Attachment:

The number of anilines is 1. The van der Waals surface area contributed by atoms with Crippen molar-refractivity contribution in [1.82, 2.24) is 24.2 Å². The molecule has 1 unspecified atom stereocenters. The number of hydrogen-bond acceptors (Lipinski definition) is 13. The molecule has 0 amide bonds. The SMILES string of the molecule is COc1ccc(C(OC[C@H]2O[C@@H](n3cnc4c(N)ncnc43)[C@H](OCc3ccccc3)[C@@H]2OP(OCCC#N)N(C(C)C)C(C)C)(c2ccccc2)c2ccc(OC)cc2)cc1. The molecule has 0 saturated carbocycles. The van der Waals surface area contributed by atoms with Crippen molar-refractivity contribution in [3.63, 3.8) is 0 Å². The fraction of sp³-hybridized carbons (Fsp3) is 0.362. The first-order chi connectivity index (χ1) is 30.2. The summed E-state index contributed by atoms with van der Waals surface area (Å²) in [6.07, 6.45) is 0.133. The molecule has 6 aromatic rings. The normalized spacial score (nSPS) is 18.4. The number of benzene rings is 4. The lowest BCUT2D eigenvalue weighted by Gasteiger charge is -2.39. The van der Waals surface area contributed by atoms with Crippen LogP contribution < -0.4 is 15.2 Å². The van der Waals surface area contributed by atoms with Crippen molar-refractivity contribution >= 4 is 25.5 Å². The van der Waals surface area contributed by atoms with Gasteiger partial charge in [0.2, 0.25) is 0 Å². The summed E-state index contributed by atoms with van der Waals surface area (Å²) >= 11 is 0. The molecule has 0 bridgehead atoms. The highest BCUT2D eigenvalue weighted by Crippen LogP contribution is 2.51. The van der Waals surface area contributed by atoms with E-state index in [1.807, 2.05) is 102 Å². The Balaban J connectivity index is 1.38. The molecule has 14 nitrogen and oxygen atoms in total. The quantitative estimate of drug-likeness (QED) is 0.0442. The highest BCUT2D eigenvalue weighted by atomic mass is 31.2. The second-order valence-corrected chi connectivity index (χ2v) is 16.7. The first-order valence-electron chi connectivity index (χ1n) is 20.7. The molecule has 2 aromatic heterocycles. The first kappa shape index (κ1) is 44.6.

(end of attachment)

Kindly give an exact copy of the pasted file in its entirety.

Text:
The number of anilines is 1. The van der Waals surface area contributed by atoms with Crippen molar-refractivity contribution in [1.82, 2.24) is 24.2 Å². The molecule has 1 unspecified atom stereocenters. The number of hydrogen-bond acceptors (Lipinski definition) is 13. The molecule has 0 amide bonds. The SMILES string of the molecule is COc1ccc(C(OC[C@H]2O[C@@H](n3cnc4c(N)ncnc43)[C@H](OCc3ccccc3)[C@@H]2OP(OCCC#N)N(C(C)C)C(C)C)(c2ccccc2)c2ccc(OC)cc2)cc1. The molecule has 0 saturated carbocycles. The van der Waals surface area contributed by atoms with Crippen molar-refractivity contribution in [3.63, 3.8) is 0 Å². The fraction of sp³-hybridized carbons (Fsp3) is 0.362. The first-order chi connectivity index (χ1) is 30.2. The summed E-state index contributed by atoms with van der Waals surface area (Å²) in [6.07, 6.45) is 0.133. The molecule has 6 aromatic rings. The normalized spacial score (nSPS) is 18.4. The number of benzene rings is 4. The lowest BCUT2D eigenvalue weighted by Gasteiger charge is -2.39. The van der Waals surface area contributed by atoms with Crippen LogP contribution < -0.4 is 15.2 Å². The van der Waals surface area contributed by atoms with Crippen molar-refractivity contribution >= 4 is 25.5 Å². The van der Waals surface area contributed by atoms with Gasteiger partial charge in [0.2, 0.25) is 0 Å². The summed E-state index contributed by atoms with van der Waals surface area (Å²) >= 11 is 0. The molecule has 0 bridgehead atoms. The highest BCUT2D eigenvalue weighted by Crippen LogP contribution is 2.51. The van der Waals surface area contributed by atoms with E-state index in [1.807, 2.05) is 102 Å². The Balaban J connectivity index is 1.38. The molecule has 14 nitrogen and oxygen atoms in total. The quantitative estimate of drug-likeness (QED) is 0.0442. The highest BCUT2D eigenvalue weighted by atomic mass is 31.2. The second-order valence-corrected chi connectivity index (χ2v) is 16.7. The first-order valence-electron chi connectivity index (χ1n) is 20.7. The molecule has 2 aromatic heterocycles. The first kappa shape index (κ1) is 44.6.